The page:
This article needs additional citations for verification. (March 2012) (Learn how and when to remove this template message)
Oran (Arabic: وَهران, Wahrān; Berber language: ⵡⴻⵂⵔⴰⵏ, Wehran) is a major coastal city located in the north-west of Algeria. It is considered the second most important city of Algeria after the capital Algiers, due to its commercial, industrial, and cultural importance. It is 432 km (268 mi) from Algiers. The total population of the city was 759,645 in 2008, while the metropolitan area has a population of approximately 1,500,000 making it the second largest city in Algeria.
Wahrān · وهران
Wehran · ⵡⴻⵂⵔⴰⵏ
Top, the two Lions of Atlas (symbol of Oran), Center, 1st November Place, fort & chapel of Santa Cruz, Bey Othmane mosque, Bottom, general view
|Nickname(s): The radiant " الباهية "|
|• Wali (Governor)||Saddek Benkada|
|• City||2,121 km2 (819 sq mi)|
|Elevation||0.9 m (3 ft)|
|Population (2008 for city proper, 2010 for metro area)|
|Time zone||CET (UTC+1)|
|Postal codes||31000 - 31037|
A legend says that in 900 AD, lions still lived in the area. The last two lions were hunted on a mountain near Oran and are elsewhere referred to as "mountain lions".
The word derives from the Berber root hr, meaning lion (see also Tahert and Souk Ahras). The name is attested in multiple Berber languages, for instance as uharu and ahra. A locally popular legend tells that in the period around 900 AD, there were sightings of lions in the area. The two last lions were killed on a mountain near Oran, and it became known as La montagne des lions ("The Mountain of Lions"). Two giant lion statues stand in front of Oran's city hall, symbolizing the city.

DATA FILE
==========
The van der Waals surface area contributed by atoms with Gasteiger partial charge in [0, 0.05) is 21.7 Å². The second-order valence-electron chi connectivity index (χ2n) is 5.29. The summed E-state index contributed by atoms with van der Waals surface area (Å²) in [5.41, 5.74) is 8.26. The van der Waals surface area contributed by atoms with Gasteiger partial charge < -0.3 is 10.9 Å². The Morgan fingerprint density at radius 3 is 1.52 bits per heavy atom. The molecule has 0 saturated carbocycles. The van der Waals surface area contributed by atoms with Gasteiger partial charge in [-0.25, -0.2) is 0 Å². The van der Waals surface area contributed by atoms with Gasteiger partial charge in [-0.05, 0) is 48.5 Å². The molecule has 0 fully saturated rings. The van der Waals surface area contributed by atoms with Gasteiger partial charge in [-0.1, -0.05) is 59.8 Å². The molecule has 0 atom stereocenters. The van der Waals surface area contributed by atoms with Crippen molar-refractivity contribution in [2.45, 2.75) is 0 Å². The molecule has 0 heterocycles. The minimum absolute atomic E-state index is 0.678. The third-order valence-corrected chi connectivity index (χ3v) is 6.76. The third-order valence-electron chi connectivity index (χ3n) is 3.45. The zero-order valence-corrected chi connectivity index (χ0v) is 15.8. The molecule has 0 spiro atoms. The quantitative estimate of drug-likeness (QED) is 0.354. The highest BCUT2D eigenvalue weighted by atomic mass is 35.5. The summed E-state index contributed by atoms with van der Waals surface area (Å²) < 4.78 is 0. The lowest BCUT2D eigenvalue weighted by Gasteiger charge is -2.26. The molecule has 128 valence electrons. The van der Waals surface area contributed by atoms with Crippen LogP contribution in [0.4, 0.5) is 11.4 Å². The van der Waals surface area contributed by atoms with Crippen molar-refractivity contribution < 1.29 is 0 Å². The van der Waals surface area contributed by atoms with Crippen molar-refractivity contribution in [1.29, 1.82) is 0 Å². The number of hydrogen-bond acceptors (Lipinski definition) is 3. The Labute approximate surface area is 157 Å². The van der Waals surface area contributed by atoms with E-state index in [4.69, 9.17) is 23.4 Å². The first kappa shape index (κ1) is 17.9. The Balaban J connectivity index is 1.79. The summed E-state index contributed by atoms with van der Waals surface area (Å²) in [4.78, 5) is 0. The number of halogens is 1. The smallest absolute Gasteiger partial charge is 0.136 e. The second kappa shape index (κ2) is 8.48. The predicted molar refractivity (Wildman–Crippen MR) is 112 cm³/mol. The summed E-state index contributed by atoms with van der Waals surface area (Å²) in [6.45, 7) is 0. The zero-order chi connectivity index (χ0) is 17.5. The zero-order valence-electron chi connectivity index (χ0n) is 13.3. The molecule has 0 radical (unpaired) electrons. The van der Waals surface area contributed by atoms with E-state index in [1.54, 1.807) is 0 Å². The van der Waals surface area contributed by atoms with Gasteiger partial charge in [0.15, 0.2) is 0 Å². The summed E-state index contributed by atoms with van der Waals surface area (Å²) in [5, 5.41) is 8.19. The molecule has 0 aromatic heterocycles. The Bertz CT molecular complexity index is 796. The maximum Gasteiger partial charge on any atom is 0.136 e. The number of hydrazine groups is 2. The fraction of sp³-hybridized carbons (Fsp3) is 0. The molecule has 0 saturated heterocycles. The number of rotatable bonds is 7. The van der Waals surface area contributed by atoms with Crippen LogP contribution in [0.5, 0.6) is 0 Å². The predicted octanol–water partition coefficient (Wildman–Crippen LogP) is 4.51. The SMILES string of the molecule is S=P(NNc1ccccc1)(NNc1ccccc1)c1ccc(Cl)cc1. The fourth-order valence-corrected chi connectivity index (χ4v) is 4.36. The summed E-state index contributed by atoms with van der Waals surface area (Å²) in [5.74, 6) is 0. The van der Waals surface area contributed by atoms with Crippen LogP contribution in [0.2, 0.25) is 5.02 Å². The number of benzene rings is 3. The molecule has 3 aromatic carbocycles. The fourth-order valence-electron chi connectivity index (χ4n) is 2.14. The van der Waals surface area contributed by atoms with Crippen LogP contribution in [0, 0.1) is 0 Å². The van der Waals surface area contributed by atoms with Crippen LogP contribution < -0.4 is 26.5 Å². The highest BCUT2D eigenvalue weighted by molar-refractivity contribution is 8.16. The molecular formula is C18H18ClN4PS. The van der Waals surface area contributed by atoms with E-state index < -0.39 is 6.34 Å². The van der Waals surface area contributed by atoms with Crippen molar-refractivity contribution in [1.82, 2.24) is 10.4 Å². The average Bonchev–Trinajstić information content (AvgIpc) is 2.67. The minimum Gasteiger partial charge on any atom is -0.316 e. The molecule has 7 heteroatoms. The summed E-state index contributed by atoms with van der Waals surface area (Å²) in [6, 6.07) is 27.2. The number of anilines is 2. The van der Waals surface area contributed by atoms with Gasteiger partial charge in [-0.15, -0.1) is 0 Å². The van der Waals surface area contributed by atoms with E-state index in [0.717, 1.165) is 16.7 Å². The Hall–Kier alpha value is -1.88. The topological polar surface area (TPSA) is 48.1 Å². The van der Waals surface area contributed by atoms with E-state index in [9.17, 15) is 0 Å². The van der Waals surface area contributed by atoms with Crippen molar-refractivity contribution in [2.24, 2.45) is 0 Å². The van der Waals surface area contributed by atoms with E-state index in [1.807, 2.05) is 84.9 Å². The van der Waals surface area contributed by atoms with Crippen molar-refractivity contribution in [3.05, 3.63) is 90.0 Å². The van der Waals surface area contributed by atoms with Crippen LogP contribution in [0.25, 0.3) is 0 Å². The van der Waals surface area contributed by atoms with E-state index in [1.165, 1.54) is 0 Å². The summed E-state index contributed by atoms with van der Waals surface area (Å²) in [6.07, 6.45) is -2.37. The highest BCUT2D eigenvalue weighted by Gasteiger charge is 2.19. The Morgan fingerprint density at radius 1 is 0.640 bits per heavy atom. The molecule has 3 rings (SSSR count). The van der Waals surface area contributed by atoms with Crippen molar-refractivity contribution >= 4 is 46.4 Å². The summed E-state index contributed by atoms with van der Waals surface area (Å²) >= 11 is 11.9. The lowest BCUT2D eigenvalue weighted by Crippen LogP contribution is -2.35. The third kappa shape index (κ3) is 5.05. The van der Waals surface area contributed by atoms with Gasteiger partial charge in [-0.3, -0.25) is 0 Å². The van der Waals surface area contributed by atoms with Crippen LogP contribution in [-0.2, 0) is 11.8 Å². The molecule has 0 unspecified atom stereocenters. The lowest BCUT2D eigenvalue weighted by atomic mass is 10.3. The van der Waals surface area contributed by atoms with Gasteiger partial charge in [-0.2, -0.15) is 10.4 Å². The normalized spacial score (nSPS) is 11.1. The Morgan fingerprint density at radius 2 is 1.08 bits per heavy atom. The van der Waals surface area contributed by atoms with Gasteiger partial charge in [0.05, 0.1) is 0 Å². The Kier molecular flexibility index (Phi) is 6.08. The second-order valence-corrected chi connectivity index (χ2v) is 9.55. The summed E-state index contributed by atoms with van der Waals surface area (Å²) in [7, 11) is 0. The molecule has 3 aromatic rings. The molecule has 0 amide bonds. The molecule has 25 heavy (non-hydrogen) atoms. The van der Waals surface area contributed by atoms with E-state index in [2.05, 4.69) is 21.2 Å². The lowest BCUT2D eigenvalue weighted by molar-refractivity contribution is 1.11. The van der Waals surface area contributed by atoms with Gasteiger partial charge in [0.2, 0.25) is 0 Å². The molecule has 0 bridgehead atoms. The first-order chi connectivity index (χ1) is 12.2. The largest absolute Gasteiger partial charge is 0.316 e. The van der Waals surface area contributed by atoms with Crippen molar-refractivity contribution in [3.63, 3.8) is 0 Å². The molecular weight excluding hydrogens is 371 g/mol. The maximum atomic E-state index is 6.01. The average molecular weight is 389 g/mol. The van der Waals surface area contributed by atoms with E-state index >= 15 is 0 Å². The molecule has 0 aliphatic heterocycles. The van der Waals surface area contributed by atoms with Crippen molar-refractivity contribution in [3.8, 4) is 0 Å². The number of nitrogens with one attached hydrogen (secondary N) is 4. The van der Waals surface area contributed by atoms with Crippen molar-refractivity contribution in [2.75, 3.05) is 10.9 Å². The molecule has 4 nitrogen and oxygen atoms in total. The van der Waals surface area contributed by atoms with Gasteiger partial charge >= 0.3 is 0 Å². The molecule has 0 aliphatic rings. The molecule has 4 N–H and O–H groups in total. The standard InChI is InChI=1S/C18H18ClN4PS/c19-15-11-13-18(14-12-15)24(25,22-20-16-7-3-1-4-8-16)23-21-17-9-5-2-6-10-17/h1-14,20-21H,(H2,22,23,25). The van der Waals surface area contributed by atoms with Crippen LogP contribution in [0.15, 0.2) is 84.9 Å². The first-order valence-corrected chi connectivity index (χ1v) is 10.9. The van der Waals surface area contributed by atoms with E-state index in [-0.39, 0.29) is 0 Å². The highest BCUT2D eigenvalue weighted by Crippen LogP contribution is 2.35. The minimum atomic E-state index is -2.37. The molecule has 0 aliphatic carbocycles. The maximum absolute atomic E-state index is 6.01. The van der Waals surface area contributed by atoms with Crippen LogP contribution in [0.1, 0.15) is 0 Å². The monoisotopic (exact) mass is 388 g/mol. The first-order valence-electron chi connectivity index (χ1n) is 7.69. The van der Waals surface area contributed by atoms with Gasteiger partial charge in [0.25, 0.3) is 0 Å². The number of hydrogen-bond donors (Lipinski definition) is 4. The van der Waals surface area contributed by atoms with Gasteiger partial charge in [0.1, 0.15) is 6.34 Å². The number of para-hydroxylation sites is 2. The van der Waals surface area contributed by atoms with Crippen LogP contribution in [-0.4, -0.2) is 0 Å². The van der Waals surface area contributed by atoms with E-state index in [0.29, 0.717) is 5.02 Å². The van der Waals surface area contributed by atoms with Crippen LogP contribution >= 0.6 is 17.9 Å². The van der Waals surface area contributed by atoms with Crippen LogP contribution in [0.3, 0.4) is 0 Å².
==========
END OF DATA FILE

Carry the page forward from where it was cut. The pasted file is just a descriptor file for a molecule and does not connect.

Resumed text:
Present-day Oran was founded in 903 by Moorish Andalusi traders. It was captured by the Castilians under Cardinal Cisneros in 1509, and Spanish sovereignty lasted until 1708, when the city was conquered by the Ottomans. Spain recaptured the city in 1732. However, its value as a trading post had decreased greatly, so King Charles IV sold the city to the Turks in 1792. Ottoman rule lasted until 1831, when the city fell to the French.
Under French rule during the 19th and 20th centuries, Oran was the capital of a département of the same name (number 92). In July 1940, the British navy shelled French warships in the port after they refused a British ultimatum to surrender; this action was taken to ensure the fleet would not fall into German hands, as the Nazis had defeated France and occupied Paris. The action increased the hatred of the Vichy regime for Britain but convinced the world that the British would fight on alone against Nazi Germany and its allies. The Vichy government held Oran during World War II until its capture by the Allies in late 1942, during Operation Torch.
Also, during French rule, Jews were encouraged to modernize and take on jobs they had not before including agriculture. Jews In the city were allowed to join the French Army starting October 24, 1870 when Algerian Jews were granted citizenship. French Jews would soon be targeted after not choosing to side with the Algerian Muslims who fought for independence against France.